That performance endeared him to Mets fans forever. Two years later, Staub became the first Met to drive in 100+ runs in a season, his 105 standing as a club record until Darryl Strawberry broke it with 108 in 1990.

Staub was an engaging clubhouse presence who lightened loads for numerous teammates and a hard-nosed contract talker in the reserve era's dying years who was good enough at it, and committed enough to the Players Association's aims, that he was traded several times in his career. He was one of the only Mets able to loosen up tightly-wound slugger Dave Kingman, whose early experiences with the Giants seared the tall missile launcher into moodiness. He later did his best to keep such talented but troubled Mets as Strawberry from letting life and baseball's often contradictory inside cultures distract, divert, or destroy them. He could do only so much.

The Mets traded him to the Tigers after 1975 season for veteran left-handed pitcher Mickey Lolich. Lolich pitched respectably in 1976 as the Mets continued the skid that would sink them until the early-to-mid 1980s but lost 1977 to injuries. Staub in Detroit made his final all-star team and became the first American League player to play all 162 games in a season as his team's designated hitter.

After one more quick tour in Montreal and a stop in Arlington, the Mets brought him back in 1981, possibly as much to be a mentor to the younger players beginning to seep onto the team and return it to excellence as for his bat, which age had now reduced to pinch hitting. Staub became one of the game's premier pinch swingers and even tied a Show record with 25 pinch runs batted in 1983, the season in which he also tied a National League record with eight straight pinch hits.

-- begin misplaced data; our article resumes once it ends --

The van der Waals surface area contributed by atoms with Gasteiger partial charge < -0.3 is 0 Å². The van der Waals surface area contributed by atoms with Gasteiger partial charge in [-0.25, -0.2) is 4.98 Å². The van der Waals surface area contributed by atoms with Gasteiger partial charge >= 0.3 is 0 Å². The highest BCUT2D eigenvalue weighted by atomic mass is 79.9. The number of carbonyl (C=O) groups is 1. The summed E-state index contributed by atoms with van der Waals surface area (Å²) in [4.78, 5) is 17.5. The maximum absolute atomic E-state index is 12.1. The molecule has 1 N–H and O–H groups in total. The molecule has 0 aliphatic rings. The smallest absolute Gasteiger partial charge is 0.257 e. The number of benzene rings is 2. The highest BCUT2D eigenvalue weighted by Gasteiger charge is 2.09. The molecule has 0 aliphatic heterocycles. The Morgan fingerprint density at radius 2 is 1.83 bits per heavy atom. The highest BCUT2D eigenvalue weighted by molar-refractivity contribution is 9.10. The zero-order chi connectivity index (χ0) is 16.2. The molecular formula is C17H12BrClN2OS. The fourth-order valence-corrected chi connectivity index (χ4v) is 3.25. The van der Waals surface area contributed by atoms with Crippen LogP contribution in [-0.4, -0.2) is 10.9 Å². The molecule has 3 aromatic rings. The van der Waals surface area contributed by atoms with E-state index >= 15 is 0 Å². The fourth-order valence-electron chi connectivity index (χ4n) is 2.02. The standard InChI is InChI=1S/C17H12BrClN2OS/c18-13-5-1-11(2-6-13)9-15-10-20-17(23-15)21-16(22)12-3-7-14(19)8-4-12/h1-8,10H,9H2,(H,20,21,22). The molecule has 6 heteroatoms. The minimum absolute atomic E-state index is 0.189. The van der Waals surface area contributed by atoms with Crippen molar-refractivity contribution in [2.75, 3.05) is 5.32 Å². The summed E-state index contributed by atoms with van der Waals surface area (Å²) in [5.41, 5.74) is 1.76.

"I've never met anyone like him," said Ron Darling, who came to the Mets during Staub's second tour and helped pitch them to the 1986 World Series title a year after Staub's final season. "I think that that's unusual. Where everyone ends up being just about like everyone else, he was not that guy. He was a Renaissance kind of man. Ballplayers tend to like to fish and hunt, whatever they do. There are a few guys that do everything. And Rusty was good at everything."

Staub later ran a popular New York restaurant (he was a self-taught gourmet cook), became a Mets broadcaster for a decade following his retirement, and was as known for his erudition, his knowledge of wine (a passion he learned from original Expos owner Charles Bronfman and shared with his Hall of Fame Mets teammate Tom Seaver), and for the voluminous book he kept on every pitcher he'd ever faced — going as far back as early 1960s Cincinnati ace Joey Jay and Pittsburgh stalwart Bob Friend.

"He let me look through it," says Keith Hernandez, his Mets teammate from 1983-85, who also proved a key on that 1986 World Series winner. "It went back from the '60s and the '70s into the present. I said, 'Let me have this book.' He goes, 'No.' I said, 'Why?' He said, 'You didn't earn it.'"

After Staub retired, he gave Hernandez the book. Long a Mets broadcaster, Hernandez still has the book. New York has plenty by which to remember Staub, none more ennobling than the charitable group that helps those whose family members die on duty as first responders at such as 9/11.

That means just a little more than any clutch hit or clutch play, and Staub made plenty of those, too.